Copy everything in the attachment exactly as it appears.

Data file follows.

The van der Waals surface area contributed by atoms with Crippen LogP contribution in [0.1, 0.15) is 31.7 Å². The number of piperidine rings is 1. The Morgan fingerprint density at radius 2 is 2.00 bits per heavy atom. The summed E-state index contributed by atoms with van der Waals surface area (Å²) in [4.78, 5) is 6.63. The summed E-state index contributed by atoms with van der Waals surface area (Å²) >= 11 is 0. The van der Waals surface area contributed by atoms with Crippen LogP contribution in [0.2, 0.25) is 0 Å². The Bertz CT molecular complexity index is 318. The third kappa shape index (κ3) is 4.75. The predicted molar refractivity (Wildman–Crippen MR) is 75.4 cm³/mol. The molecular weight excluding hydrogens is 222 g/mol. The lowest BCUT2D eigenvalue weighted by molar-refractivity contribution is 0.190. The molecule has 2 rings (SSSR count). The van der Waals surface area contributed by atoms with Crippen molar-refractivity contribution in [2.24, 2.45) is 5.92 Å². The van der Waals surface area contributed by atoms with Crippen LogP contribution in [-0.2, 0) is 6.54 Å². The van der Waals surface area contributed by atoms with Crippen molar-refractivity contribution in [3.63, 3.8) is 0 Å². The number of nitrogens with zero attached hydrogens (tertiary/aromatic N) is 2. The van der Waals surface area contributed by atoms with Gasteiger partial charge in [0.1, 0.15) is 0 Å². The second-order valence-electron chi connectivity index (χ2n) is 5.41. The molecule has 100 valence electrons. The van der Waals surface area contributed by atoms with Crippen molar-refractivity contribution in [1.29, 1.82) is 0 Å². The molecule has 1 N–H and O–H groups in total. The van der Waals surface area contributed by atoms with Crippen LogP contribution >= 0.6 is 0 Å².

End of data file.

The van der Waals surface area contributed by atoms with Crippen LogP contribution in [0.1, 0.15) is 31.7 Å². The number of piperidine rings is 1. The Morgan fingerprint density at radius 2 is 2.00 bits per heavy atom. The summed E-state index contributed by atoms with van der Waals surface area (Å²) in [4.78, 5) is 6.63. The summed E-state index contributed by atoms with van der Waals surface area (Å²) >= 11 is 0. The van der Waals surface area contributed by atoms with Crippen LogP contribution in [0.2, 0.25) is 0 Å². The Bertz CT molecular complexity index is 318. The third kappa shape index (κ3) is 4.75. The predicted molar refractivity (Wildman–Crippen MR) is 75.4 cm³/mol. The molecular weight excluding hydrogens is 222 g/mol. The lowest BCUT2D eigenvalue weighted by molar-refractivity contribution is 0.190. The molecule has 2 rings (SSSR count). The van der Waals surface area contributed by atoms with Crippen molar-refractivity contribution in [2.24, 2.45) is 5.92 Å². The van der Waals surface area contributed by atoms with Crippen LogP contribution in [-0.2, 0) is 6.54 Å². The van der Waals surface area contributed by atoms with Crippen molar-refractivity contribution in [3.63, 3.8) is 0 Å². The number of nitrogens with zero attached hydrogens (tertiary/aromatic N) is 2. The van der Waals surface area contributed by atoms with Gasteiger partial charge in [0.1, 0.15) is 0 Å². The second-order valence-electron chi connectivity index (χ2n) is 5.41. The molecule has 100 valence electrons. The van der Waals surface area contributed by atoms with Crippen molar-refractivity contribution in [1.29, 1.82) is 0 Å². The molecule has 1 N–H and O–H groups in total. The van der Waals surface area contributed by atoms with Crippen LogP contribution >= 0.6 is 0 Å².